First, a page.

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Review of The Turn of the Screw by Henry James

The Turn of the ScrewThe Turn of the Screw by Henry James

My rating: 4 of 5 stars

Prepare to wait. I suppose some call it suspense, but I was nearly always… waiting. Henry James keeps the reader waiting from one paragraph to the next, from one chapter to another. And, whenever I was one turn of the screw away from losing interest, something would crop up and pull me along.

You’re also going to be waiting from word to word for something of substance. By that I mean, the prose is consistently wordy, but oddly enough, it’s mostly all fluffy helper words necessitated by an addiction to commas. So, you see, I’ve concluded that he, Mr. James, was paid not by the word, but per each, delicately, even sensually, situated comma (I get 8 shillings for that one).

I’m not sure anyone wants to know where I fall on the question of the insane governess theory, and I’m pretty sure that I’ll spoil the novel for some reader if I blurt it out. Instead, consider these two statements: I never much care, in this work or any other, what the author intended — whether conceded or not, Melville’s chimney will always be a huge phallus. Secondly, the evidence within The Turn of the Screw is so artfully consistent that there’s only one worthy conclusion. Don’t you think? Oh, am I too ambiguous? That’s fine. It’s ambiguity that kept me turning the pages.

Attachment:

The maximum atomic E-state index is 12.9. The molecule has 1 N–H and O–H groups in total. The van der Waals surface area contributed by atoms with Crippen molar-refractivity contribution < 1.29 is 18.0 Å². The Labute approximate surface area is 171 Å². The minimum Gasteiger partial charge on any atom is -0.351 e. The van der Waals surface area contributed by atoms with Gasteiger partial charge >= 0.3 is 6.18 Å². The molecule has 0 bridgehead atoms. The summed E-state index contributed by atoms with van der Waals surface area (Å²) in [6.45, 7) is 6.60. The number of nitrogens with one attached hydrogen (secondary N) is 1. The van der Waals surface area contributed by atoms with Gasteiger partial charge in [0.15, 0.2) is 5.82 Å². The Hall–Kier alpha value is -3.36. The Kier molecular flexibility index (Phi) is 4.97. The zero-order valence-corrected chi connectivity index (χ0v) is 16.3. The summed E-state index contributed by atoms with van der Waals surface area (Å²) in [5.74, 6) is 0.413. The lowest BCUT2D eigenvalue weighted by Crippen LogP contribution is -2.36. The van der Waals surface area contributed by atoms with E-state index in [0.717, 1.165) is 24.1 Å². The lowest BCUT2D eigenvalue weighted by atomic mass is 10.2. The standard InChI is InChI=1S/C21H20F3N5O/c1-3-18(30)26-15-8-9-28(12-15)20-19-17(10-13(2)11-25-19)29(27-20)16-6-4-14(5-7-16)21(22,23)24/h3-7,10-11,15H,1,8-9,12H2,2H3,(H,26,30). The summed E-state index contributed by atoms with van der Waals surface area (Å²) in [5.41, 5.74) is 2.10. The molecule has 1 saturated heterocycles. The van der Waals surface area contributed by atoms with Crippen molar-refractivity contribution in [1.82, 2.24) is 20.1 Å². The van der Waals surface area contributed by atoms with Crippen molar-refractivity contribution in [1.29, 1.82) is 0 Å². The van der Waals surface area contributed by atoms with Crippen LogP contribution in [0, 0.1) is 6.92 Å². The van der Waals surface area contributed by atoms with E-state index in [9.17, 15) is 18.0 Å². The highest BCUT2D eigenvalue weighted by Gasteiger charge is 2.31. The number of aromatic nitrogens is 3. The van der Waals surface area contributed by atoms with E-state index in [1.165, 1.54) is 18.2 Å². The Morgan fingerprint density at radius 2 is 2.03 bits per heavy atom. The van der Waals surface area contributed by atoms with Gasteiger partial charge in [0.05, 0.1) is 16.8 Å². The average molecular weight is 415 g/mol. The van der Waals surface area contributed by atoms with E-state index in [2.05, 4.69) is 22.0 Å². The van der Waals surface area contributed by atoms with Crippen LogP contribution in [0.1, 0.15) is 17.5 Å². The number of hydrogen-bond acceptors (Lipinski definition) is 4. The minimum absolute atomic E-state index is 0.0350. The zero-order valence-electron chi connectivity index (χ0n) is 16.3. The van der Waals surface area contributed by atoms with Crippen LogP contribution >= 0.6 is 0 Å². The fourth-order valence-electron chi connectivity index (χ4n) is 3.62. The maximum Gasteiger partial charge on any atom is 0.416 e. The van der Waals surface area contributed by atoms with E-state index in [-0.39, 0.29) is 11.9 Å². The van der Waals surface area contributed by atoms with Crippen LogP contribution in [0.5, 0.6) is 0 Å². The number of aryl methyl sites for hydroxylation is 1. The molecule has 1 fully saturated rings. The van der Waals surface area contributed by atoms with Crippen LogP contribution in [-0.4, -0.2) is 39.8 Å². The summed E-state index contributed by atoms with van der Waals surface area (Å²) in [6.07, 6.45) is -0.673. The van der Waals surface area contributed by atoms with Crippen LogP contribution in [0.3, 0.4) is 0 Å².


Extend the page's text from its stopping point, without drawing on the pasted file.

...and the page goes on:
And, since you waited this long, I’ll just say it: I liked the book. I approached it more like a puzzle than a ghost story, and by the time it ended, I was pretty puzzled. I think that means it worked.

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